A recent conversation with a benefits manager from a medium-sized employer brought this point home. She reported that when asked by the chief financial officer, “What is the return on investment in putting in place this $125 000 wellness program?” she responded, “What is the return on investment on the $28 million we are spending on treating disease through our health benefits?” If cost is not considered when thinking about the value of covered treatments, it does not make sense to use positive return on investment as a criterion for determining whether promising new delivery system innovations should be covered. A better approach would be to adopt similar metrics for treatment and prevention for current and proposed care, for which the goal in all cases is achieving the most improvement possible with the resources available.
Journal of Infectious Diseases
Volume 206 Issue 1 July 1, 2012
Michelle Clarke and H. Marshall
Editor’s choice: Rotavirus Vaccination for Prevention of Serious Acute Gastroenteritis and the Importance of Postlicensure Safety Monitoring
J Infect Dis. (2012) 206(1): 3-5 doi:10.1093/infdis/jis318
(See the major article by Yen et al, on pages 41–8.)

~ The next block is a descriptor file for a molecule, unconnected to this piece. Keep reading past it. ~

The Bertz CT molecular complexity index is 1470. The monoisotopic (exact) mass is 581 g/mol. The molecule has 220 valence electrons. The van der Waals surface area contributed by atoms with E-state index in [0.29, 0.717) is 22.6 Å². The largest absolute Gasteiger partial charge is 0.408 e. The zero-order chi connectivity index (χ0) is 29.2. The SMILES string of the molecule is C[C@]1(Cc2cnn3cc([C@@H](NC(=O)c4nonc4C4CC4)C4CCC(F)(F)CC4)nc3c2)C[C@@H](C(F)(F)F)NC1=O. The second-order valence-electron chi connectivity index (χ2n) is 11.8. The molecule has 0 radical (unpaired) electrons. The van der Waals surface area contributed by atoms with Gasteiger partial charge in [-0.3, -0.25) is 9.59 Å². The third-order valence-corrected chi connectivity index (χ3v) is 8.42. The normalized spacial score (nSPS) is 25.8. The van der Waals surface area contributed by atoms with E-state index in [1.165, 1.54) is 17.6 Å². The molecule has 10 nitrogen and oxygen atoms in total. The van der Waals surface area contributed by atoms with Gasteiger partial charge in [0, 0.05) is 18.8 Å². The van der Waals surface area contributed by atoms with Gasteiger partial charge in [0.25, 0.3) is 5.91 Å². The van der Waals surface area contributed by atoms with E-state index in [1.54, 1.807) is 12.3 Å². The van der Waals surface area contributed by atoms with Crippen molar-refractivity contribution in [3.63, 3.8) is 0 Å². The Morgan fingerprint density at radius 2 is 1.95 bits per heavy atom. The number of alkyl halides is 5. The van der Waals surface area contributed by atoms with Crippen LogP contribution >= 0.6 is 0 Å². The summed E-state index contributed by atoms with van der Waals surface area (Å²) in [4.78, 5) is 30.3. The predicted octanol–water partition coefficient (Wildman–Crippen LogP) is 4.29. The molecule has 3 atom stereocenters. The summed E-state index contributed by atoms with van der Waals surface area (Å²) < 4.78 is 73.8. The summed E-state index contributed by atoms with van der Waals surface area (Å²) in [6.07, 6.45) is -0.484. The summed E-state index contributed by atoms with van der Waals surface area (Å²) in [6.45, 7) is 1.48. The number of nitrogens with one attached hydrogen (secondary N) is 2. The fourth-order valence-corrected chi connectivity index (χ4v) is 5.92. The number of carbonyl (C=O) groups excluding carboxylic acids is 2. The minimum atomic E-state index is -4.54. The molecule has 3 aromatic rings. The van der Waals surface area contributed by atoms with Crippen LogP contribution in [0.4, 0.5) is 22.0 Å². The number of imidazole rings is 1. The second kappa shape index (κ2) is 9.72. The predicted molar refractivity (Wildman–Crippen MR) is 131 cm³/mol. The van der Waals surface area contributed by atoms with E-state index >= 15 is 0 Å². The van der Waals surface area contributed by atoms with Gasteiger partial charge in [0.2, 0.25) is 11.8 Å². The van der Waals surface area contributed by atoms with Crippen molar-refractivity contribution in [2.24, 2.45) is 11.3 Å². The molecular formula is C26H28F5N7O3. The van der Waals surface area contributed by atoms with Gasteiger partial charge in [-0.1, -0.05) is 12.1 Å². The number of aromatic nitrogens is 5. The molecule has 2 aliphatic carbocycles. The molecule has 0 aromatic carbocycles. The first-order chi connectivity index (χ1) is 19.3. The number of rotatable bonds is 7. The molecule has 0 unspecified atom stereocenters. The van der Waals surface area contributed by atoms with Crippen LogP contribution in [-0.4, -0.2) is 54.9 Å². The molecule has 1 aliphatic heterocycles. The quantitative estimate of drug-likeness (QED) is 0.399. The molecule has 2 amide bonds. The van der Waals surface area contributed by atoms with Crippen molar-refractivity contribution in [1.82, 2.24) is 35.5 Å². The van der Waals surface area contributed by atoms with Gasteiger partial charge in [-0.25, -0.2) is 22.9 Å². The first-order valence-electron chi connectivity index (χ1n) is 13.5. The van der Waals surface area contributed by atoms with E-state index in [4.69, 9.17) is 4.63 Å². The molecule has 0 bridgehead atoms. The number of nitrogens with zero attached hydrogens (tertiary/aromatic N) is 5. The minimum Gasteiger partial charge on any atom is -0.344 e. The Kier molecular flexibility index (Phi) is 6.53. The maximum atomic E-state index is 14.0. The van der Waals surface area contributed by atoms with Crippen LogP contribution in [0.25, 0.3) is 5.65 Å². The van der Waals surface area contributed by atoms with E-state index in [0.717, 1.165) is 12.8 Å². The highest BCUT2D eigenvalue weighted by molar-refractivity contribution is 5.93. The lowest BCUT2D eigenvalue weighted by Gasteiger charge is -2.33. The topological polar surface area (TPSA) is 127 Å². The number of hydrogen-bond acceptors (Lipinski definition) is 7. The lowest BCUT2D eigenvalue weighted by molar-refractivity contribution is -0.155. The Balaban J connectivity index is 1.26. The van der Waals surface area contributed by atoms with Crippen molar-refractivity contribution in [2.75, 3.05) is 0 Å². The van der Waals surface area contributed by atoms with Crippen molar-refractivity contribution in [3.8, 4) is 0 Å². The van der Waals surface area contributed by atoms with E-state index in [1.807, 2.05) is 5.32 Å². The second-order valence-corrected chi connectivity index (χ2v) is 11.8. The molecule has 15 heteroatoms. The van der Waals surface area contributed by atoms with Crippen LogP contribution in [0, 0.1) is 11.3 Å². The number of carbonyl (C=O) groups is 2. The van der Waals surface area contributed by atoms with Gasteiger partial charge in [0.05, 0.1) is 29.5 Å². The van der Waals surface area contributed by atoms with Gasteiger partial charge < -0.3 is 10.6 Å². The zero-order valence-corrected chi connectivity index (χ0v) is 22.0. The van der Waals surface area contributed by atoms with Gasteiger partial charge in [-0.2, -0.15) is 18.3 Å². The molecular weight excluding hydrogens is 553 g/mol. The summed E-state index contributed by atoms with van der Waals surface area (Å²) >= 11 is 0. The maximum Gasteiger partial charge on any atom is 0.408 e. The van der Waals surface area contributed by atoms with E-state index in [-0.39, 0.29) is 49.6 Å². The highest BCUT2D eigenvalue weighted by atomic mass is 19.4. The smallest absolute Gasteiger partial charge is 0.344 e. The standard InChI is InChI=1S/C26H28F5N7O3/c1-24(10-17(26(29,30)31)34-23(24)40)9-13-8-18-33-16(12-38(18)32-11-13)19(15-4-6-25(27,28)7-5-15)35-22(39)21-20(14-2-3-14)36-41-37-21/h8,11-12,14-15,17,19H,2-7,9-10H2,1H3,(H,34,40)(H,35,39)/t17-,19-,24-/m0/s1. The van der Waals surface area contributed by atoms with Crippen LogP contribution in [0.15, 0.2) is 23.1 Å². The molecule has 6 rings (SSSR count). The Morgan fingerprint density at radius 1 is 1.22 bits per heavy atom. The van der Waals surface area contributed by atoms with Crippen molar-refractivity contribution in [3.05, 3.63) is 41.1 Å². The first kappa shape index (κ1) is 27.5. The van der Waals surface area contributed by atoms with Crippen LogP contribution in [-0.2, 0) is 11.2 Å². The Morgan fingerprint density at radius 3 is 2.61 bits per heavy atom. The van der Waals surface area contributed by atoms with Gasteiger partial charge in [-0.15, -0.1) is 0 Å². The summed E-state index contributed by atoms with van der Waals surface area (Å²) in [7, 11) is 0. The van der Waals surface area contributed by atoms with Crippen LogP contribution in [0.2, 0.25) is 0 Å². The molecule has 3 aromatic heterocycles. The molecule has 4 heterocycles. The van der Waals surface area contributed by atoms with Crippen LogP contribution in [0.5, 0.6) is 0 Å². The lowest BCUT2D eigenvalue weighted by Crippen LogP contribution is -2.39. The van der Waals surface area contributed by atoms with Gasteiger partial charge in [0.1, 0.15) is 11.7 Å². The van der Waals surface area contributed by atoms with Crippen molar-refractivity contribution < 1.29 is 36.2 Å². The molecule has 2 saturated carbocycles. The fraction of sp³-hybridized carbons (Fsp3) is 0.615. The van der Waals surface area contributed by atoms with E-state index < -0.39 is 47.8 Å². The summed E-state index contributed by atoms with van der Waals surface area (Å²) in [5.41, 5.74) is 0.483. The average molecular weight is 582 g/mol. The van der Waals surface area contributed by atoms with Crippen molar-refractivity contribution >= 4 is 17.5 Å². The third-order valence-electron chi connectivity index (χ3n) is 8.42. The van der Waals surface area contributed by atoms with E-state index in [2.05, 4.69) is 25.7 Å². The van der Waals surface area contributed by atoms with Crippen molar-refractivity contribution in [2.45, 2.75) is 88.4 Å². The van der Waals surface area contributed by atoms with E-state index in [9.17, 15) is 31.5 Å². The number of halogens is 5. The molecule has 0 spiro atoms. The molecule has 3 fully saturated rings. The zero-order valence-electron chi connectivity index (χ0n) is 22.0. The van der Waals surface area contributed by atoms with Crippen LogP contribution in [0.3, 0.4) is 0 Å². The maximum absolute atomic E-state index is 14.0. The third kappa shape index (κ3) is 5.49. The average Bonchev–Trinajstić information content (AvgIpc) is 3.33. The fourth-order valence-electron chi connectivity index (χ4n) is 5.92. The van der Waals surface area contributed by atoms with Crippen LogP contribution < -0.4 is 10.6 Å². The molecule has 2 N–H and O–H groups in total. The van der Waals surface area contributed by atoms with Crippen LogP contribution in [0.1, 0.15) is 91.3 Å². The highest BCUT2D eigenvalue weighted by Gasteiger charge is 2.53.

With the ability to save millions of lives each year in both the developed and developing nations, vaccination against childhood infectious diseases is a priority area for global health. An essential aspect of the success of any vaccination program is the careful monitoring following implementation to ensure that the benefits of the program outweigh any risks to the recipients or the community. Infant rotavirus vaccination programs are an important example of the collaborative expertise required for effective and timely monitoring and reporting of any adverse events following implementation. Rotavirus vaccines have been instrumental in reducing morbidity from rotavirus infection. Prior to the introduction of rotavirus vaccine, it is estimated that >500 000 rotavirus-related child deaths occurred globally each year . Studies assessing the impact of rotavirus vaccine on incidence of rotavirus hospitalizations have occurred in numerous countries, including Australia and the United States, with dramatic reductions in the incidence of rotavirus hospitalizations (up to 80% reduction) shown following implementation of the rotavirus vaccination programs and suggestions of herd immunity benefits for older, unvaccinated populations [2–6]. The development of vaccines to prevent serious infectious diseases has been a global triumph, but large-scale postlicensure studies are essential to ensure that vaccination programs deliver the anticipated benefits.